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Animation India: Building on age-old storytelling skills
When children in the US tune in to the popular cartoon programme “Jakers! The Adventures of Piggley Winks” on PBS, few know that the adorable pig and his friends have been created in India. Mumbai-based Crest Communications, the creator of Piggley Winks, has tieups with television networks in the US to produce animated content. So does Chennai-based Pentamedia Graphics, which has produced the most number of 3D animated movies in the world — six — and has a few more under production. One of the company's movies, the US$ 6-million “Buddha”, was released last year.

India's software success story is graduating to the creative space. It is now blending its IT skills with its legendary prowess in story telling to cook up an immensely entertaining broth. Cashing in on its English-educated manpower, which is conversant with English humour, and cost effectiveness, India is now on the fast lane to becoming a key player in the animation world. While animation is just one niche of the entertainment industry, it is still big business — the worldwide market for digital animation is estimated to reach US$ 70 billion in 2005. Of this, India is said to have earned revenues ranging between US$ 200 and US$ 300 million in 2004 — a growth of over 20 per cent during the year.

Endorsing India's potential in the animation space, a report by Anderson Consulting estimates that the market will grow at 30 per cent annually in the next three years resulting in a US$ 15 billion industry by 2008 from its present US$ 500-600 million. The study also reports that India will receive more than US$ 2 billion worth of animation business in the next three years. While India's share in the world animation market is fairly small, the potential is huge, as the needs of the film and television industry are growing worldwide. The appetite for animation is on a surge.

And it is not only because of the commercial success of completely animated films and television programmes such as Princess Mononoke, Final Fantasy, Toy Story, Star Wars; or the popularity of special effects in feature films, ad films and the like. It is also because the world has begun to acknowledge the contribution of technology beyond the film theatre. Be it mobile phones, games, PDAs, the demand for audio-visual content can only grow in one direction – skywards. Producers have realised that computer animation can fill in gaps that could be caused by external factors such as uncertain weather conditions, unavailability of conducive locations etc.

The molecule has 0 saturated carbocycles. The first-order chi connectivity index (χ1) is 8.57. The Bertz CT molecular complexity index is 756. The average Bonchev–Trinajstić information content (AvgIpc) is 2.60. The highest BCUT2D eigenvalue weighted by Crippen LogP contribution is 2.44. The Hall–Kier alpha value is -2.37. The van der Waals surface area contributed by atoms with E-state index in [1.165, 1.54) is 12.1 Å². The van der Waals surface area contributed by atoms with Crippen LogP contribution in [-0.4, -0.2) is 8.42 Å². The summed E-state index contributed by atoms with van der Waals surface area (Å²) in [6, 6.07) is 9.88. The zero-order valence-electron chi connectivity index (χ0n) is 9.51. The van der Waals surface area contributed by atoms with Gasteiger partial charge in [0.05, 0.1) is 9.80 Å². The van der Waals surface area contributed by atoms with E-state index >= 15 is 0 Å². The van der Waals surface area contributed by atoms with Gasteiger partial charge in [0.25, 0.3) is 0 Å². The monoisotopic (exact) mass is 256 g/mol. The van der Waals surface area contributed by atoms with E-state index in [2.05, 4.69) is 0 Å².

Possibilities of 3D Animation

  • Enormous sets that would take millions to create can be handdrawn in a studio and fed into a computer. In fact, many animation companies have large banks of BGs (backgrounds), which a producer may just choose from.
  • Danger to life and property can be minimised, or, indeed eliminated, proving to be a big help in saving insurance premia.
  • The costs of taking normal shots can be drastically minimised. For example, if a producer wants to take an aerial shot of, say, a temple tower in such a way that a view of the tower slowly turns around, the only traditional way is to hire a helicopter. But now, you simply take a picture of the tower and turn it around in the computer.
  • Actors need never die. Even today, it is possible to produce movies of yesteryear heroes like Sivaji Ganesan or a Raj Kapoor by just using a picture of the actor and animating it as required.
  • It is possible to ‘set' actors and actresses against exotic backgrounds without having to take them there.

Another factor that is working in India’s favour is the global need to cut production costs. According to a CNN report, the margins in animation work have tightened in the last three or four years, with more money being spent on branding and marketing. Now, large U.S. and European studios are looking for partners who are willing to share risks, budgets and future developments — an advantage that can be easily leveraged by Indian companies. The co-production model also allows the Indian animation companies to work with film-makers from Japan, North America, Europe and other parts of Asia thus enriching the experience.

Maya Entertainment, based in Mumbai and promoted by the director and actress duo Ketan and Deepa Mehta, had contributed to the special effects of Hollywood blockbusters such as Star Wars, The Phantom Menace, The Mummy and Stuart Little. And Kerala-based Toonz Animation, which was set up with an investment of US$ 7 million in 1999, now caters to clients from across the globe — from the US, France and Belgium to South Korea. Best known for its popular television series "The Adventures of Tenali Raman", Toonz has also produced many acclaimed television programmes such as "Katya and Nutcracker", "Prezzy", "Tommy and Oscar", "Turtle Island" and "The Land of Gnoo" for global clients.